Boston vs Toronto Game 7 Preview

The TD Garden crowd better be loud tonight. If they’re not and certain players for the Bruins remain invisible; the Bruins faithful won’t have a chance to be loud again until next fall.

It’s hard to believe the Boston Bruins would be going into a game seven against the Toronto Maple leafs tonight. Many in the hockey world saw this being an easy series for the Bruins. It started off that way, as they cruised to a 3-1 series lead. However, unlike the Bruins star offensive weapons, the Maple Leafs would not go away.

Following back to back scores of 2-1 and stellar play by the James Reimer it all comes down to tonight. Reimer has been incredible in his last two games stopping
 72 out of 74 shots. Phil Kessel has tilled three goals to this point, and none bigger than last nights game winner.

The Leafs forcing of a game seven can’t be attributed to their newfound better player. Some of the onus falls onto the Boston Bruins themselves who have seen star players disappear for a better part of this series.

Last game Brad Marchand tallied his first shot since game four. The little ball of hate has been the little ball of nothing this series. He was been unable to get under the Leafs skin, or to create scoring chances for the Bruins. Marchand isn’t the only problem. Tyler Seguin has zero points this series. While he has had numerous chances his lack of finishing is cost the Bruins dearly.

This game seven cannot be won by the Bruins if they rely on the same three man show of Zdeno Chara, David Krecji, and Tuukka Rask. These have been the only players who have shown up game in and game out.

Bruins fans want to believe that game seven on home ice will be their saving grace. Yet, numbers don’t lie. Outside of the Stanley Cup run, game number seven at the Garden has been less that fruitful for the team.

In a battle of Jekyll and Hyde teams, which personality for which team will show up tonight? That is the biggest question.
-Brandon Hebert-

Capitals Rangers Game 7 Preview

Monday night we enter a huge day for 2 NHL Eastern Conference teams. The 6th seeded New York Rangers head to Washington to play the 3rd seeded Capitals at the Verizon Center for Game 7 of round 1 of the Stanley Cup Playoffs. Early in the series we saw the Caps push to a 2 games to nothing lead, only to see the Rangers come back and win the next 2 games and tie the series. Game 5 took overtime, as Mike Ribeiro proved to be the hero, scoring a loose puck goal in front of the net to put his Capitals back on top the series.Sunday in Game 6 was a defensive battle won by the Rangers 1-0, behind a 27 save shutout by Rangers goalie, Henrik Lundquist. The series currently stands tied at 3-3 and whoever gets it done tonight in Game 7 will grant themselves a 2nd round playoff berth.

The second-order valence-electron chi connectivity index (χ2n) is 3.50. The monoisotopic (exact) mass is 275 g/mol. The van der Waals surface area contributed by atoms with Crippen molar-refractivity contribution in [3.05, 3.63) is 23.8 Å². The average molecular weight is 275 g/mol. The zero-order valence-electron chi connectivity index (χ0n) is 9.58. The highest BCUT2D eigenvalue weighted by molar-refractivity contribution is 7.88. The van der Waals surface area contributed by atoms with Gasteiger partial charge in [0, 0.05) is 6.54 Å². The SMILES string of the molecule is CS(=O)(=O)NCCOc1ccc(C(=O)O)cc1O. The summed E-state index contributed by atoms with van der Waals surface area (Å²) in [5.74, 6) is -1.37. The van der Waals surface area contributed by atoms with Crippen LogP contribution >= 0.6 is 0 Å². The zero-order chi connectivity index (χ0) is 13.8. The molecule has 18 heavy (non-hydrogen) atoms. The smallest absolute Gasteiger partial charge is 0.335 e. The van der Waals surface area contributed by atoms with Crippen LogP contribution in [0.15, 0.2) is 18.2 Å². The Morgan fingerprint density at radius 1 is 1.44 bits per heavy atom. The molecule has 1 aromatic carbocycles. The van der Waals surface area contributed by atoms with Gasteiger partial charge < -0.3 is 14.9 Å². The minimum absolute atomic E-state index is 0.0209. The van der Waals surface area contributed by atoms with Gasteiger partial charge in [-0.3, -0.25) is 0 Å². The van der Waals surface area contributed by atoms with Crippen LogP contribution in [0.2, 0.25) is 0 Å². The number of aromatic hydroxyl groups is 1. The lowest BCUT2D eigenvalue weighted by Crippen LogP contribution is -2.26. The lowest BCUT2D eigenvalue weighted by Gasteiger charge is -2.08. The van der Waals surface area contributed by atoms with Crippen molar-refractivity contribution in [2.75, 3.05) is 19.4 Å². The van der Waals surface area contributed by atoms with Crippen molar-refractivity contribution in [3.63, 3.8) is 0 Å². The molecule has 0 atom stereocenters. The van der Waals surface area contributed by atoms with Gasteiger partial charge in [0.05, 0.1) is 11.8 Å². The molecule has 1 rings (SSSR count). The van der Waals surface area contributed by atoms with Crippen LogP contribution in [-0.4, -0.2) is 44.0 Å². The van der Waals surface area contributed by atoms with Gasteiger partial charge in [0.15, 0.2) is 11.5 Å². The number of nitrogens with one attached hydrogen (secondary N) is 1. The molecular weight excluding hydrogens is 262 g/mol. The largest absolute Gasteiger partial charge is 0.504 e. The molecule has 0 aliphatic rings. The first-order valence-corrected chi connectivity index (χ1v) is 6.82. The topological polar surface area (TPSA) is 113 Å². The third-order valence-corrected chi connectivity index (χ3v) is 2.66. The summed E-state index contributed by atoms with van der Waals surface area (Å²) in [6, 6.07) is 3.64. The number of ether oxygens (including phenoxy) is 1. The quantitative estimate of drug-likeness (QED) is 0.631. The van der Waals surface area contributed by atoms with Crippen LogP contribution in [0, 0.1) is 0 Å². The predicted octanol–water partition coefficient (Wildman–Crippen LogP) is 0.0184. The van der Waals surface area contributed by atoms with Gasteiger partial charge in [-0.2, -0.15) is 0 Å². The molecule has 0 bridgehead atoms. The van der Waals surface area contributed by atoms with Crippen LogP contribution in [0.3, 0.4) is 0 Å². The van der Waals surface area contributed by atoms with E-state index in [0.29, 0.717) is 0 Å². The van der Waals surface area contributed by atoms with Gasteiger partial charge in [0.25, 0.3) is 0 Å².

Both teams have been very inconsistent thus far in the series, losing two games back to back, then winning two games in a row, losing another, and then winning the next, either way, the outcome for tonight’s game is nearly unpredictable at this point.

 For the Rangers to get it done, they will need another stellar performance from goaltender, Henrik Lundquist. If he can keep the Caps offensive production to a minimum, it will give his Rangers a chance to battle their way to another game most likely decided by a difference of only one goal. With the exception of Game 1, each game has had a one goal differential between either team, and two games have gone to overtime.

For the Caps to find success in Game 7, they will need to see their captain, Alex Ovechkin, take over and dominate the game in all aspects. Ovechkin has not scored since Game 1, and will need to again if he wants to see his team in the second round. The story all year for the Caps has been their successful powerplay. In Game 6, the Caps saw 0 powerplays, and scored 0 goals. In return, they also spent 10 minutes killing penalties. It’s no secret that staying out of the box against the Capitals will decline your goals against tally. On the other hand, if the Caps can capitalize during even strength with as many opportunities as they have the ability to create, New York will have many other problems to worry about, and won’t be able to keep up with the same amount of offensive production that the Capitals can.

A huge factor in tonight’s game will be home ice advantage. The home team has won each game thus far in the series, and Game 7 will be in Washington. In any case home ice is an advantage, and tonight's game is a prime example, based on the history of the first 6 games. There is no doubt tonight will be battle, and both teams will come out very beaten up physically, but one team will move on none the less. Expect a low scoring game decided by one goal, excusing an empty net if the opportunity arises, and maybe even overtime.
-JM Piotrowski--


Chicago's Chances Moving Forward.

As the NHL’s Stanley Cup Playoffs continue, more and more upsets are brewing each night. The Western Conference’s Northwest Division Champion, Vancouver Canucks, saw their season end quite abruptly, when they were swept, in 4 games, by the 6th seeded San Jose Sharks after losing a 4-3 decision in overtime Tuesday night.

For Chicago Blackhawks fans, this is music to their ears. The Vancouver/Chicago rivalry has become quite a battle since Chicago’s Stanley Cup run in the ’09-’10 season, where the Blackhawks defeated the Canucks in the Western Conference Semi-Finals winning 4 games to 2. In the following year, the two teams met in round 1 of the playoffs. Vancouver went up early in the series 3 games to none, only to see their opponent come soaring back to even it at 3 games each. Game 7 took overtime for a final decision, as Vancouver’s Alexandre Burrows scored on slap shot to end Chicago’s comeback, and move his Canucks on to the next round.